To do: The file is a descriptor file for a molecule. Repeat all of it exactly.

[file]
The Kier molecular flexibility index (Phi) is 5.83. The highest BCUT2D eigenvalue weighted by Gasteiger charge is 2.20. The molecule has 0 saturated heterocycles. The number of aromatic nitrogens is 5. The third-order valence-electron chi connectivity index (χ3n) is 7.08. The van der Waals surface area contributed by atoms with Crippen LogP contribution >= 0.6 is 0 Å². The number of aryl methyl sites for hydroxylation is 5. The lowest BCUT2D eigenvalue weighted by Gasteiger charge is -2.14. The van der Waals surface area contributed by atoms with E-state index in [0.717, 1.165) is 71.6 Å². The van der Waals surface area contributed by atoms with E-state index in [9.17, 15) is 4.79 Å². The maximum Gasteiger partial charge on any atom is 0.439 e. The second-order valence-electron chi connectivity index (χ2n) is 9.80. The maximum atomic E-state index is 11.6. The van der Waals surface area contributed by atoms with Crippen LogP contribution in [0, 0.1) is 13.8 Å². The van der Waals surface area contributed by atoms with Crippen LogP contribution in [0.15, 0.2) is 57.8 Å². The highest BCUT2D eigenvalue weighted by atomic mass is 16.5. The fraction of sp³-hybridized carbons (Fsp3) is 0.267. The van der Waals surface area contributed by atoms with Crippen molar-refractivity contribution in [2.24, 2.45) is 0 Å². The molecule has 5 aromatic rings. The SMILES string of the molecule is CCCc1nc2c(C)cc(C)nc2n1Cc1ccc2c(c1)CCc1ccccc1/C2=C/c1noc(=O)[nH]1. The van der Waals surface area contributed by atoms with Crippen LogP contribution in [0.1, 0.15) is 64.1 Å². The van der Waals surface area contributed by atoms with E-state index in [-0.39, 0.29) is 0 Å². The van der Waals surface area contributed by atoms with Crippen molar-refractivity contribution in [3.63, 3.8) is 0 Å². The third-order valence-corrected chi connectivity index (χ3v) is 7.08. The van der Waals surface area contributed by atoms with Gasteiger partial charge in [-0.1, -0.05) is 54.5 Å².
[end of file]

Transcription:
The Kier molecular flexibility index (Phi) is 5.83. The highest BCUT2D eigenvalue weighted by Gasteiger charge is 2.20. The molecule has 0 saturated heterocycles. The number of aromatic nitrogens is 5. The third-order valence-electron chi connectivity index (χ3n) is 7.08. The van der Waals surface area contributed by atoms with Crippen LogP contribution >= 0.6 is 0 Å². The number of aryl methyl sites for hydroxylation is 5. The lowest BCUT2D eigenvalue weighted by Gasteiger charge is -2.14. The van der Waals surface area contributed by atoms with E-state index in [0.717, 1.165) is 71.6 Å². The van der Waals surface area contributed by atoms with E-state index in [9.17, 15) is 4.79 Å². The maximum Gasteiger partial charge on any atom is 0.439 e. The second-order valence-electron chi connectivity index (χ2n) is 9.80. The maximum atomic E-state index is 11.6. The van der Waals surface area contributed by atoms with Crippen LogP contribution in [0, 0.1) is 13.8 Å². The van der Waals surface area contributed by atoms with Crippen LogP contribution in [0.15, 0.2) is 57.8 Å². The highest BCUT2D eigenvalue weighted by atomic mass is 16.5. The fraction of sp³-hybridized carbons (Fsp3) is 0.267. The van der Waals surface area contributed by atoms with Crippen molar-refractivity contribution in [2.24, 2.45) is 0 Å². The molecule has 5 aromatic rings. The SMILES string of the molecule is CCCc1nc2c(C)cc(C)nc2n1Cc1ccc2c(c1)CCc1ccccc1/C2=C/c1noc(=O)[nH]1. The van der Waals surface area contributed by atoms with Crippen LogP contribution in [0.1, 0.15) is 64.1 Å². The van der Waals surface area contributed by atoms with E-state index in [-0.39, 0.29) is 0 Å². The van der Waals surface area contributed by atoms with Crippen molar-refractivity contribution in [3.63, 3.8) is 0 Å². The third-order valence-corrected chi connectivity index (χ3v) is 7.08. The van der Waals surface area contributed by atoms with Gasteiger partial charge in [-0.1, -0.05) is 54.5 Å².